In addition to developing Santa Claus Land, Bill Koch kept busy developing the town of Santa Claus. In the late 1950s, he was involved in trying to attract new industry to Indiana. After much study, he concluded that in order to attract new business, an area has to offer an attractive environment in which the employees of the prospective companies will live. He drafted a plan for a "Rural Community" which would offer all the positive aspects of rural life (friendly neighbors, plenty of land, low noise level, clean air and water, natural wildlife) and provide plenty of outdoor recreation, entertainment, shopping facilities, and easy access to highways and interstates.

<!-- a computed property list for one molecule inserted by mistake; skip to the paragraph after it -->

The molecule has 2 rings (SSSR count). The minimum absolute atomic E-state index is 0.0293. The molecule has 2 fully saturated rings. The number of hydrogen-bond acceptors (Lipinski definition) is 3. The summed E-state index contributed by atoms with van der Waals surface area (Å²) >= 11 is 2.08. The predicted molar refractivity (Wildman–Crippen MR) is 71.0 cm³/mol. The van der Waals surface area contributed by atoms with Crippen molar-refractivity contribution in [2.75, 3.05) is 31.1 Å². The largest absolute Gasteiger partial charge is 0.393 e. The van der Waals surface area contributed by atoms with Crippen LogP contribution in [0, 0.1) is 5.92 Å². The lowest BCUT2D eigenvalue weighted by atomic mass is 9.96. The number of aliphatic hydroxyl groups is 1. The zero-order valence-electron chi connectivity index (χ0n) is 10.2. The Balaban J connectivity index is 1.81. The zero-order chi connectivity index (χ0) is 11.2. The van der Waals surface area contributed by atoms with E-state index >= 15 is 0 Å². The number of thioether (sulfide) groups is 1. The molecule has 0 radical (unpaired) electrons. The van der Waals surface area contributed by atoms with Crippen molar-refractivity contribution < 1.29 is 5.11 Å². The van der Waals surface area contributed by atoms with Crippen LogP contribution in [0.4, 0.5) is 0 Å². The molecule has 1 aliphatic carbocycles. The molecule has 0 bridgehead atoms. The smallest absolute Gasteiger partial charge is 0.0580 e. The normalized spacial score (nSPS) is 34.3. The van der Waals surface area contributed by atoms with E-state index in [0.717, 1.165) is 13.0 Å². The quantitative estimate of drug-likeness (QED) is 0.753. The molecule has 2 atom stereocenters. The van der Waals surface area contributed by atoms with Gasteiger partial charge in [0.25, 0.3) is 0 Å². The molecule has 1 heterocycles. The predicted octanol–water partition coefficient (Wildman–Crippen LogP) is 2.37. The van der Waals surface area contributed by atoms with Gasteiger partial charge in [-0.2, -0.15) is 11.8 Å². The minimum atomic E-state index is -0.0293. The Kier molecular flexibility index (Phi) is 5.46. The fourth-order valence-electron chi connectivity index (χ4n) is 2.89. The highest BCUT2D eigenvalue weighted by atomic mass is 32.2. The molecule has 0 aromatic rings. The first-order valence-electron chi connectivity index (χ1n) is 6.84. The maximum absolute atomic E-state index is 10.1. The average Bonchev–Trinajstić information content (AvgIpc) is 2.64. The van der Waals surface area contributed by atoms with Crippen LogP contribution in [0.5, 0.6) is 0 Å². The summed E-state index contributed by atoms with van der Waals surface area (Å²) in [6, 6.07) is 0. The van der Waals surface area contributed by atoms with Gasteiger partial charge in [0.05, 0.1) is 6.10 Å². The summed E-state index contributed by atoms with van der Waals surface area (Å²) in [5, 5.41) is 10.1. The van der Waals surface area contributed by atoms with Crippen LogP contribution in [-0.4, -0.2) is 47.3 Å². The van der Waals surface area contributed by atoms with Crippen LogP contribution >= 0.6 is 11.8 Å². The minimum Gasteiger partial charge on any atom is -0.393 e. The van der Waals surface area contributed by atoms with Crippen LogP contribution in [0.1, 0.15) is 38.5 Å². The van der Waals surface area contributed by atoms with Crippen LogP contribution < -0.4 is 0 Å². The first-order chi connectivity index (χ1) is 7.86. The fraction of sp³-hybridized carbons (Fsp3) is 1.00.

Christmas Lake Village

   In developing Christmas Lake Village, Bill Koch began by looking at recreational opportunities in the area. He built three lakes: Christmas Lake, Lake Holly and Lake Noel, for swimming, boating, and fishing. He began plans for a championship golf course and club. He developed the residential community around the lakes with 2,200 home sites. Christmas Lake Village encompasses approximately 2,500 acres; it is a private community, with a security guard monitoring incoming and outgoing visitors around the clock. The Village includes tennis courts, ball field, Recreation Center, and Christmas Lake Golf Course.

One of the street signs in Santa Claus, In.

Holiday Village

   The Koch family continues to develop a second residential community in the northern part of town. The 400-acre Holiday Village is similar to Christmas Lake Village, however, it does not have a security gate and its roads are public. Holiday Village has 600 home sites, a Recreation Center, a pool, and miniature golf.

Kringle Place